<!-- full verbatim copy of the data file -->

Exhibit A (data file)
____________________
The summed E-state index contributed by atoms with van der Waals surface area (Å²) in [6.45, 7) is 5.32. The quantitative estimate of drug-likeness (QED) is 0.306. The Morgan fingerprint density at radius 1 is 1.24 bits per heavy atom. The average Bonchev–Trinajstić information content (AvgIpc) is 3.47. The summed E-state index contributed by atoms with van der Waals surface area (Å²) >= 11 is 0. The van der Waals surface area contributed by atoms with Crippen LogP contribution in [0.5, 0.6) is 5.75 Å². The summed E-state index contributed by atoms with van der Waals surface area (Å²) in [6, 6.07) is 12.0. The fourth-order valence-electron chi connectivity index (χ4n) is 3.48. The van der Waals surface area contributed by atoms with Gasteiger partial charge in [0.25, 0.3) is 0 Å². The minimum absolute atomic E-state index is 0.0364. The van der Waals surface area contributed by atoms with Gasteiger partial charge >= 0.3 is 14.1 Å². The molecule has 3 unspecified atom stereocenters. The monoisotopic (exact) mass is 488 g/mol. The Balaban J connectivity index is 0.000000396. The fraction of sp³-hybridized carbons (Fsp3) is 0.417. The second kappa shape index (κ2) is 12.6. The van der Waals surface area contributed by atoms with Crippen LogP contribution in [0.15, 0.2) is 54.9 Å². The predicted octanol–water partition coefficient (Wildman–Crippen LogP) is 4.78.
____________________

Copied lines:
The summed E-state index contributed by atoms with van der Waals surface area (Å²) in [6.45, 7) is 5.32. The quantitative estimate of drug-likeness (QED) is 0.306. The Morgan fingerprint density at radius 1 is 1.24 bits per heavy atom. The average Bonchev–Trinajstić information content (AvgIpc) is 3.47. The summed E-state index contributed by atoms with van der Waals surface area (Å²) >= 11 is 0. The van der Waals surface area contributed by atoms with Crippen LogP contribution in [0.5, 0.6) is 5.75 Å². The summed E-state index contributed by atoms with van der Waals surface area (Å²) in [6, 6.07) is 12.0. The fourth-order valence-electron chi connectivity index (χ4n) is 3.48. The van der Waals surface area contributed by atoms with Gasteiger partial charge in [0.25, 0.3) is 0 Å². The minimum absolute atomic E-state index is 0.0364. The van der Waals surface area contributed by atoms with Gasteiger partial charge >= 0.3 is 14.1 Å². The molecule has 3 unspecified atom stereocenters. The monoisotopic (exact) mass is 488 g/mol. The Balaban J connectivity index is 0.000000396. The fraction of sp³-hybridized carbons (Fsp3) is 0.417. The second kappa shape index (κ2) is 12.6. The van der Waals surface area contributed by atoms with Crippen LogP contribution in [0.15, 0.2) is 54.9 Å². The predicted octanol–water partition coefficient (Wildman–Crippen LogP) is 4.78.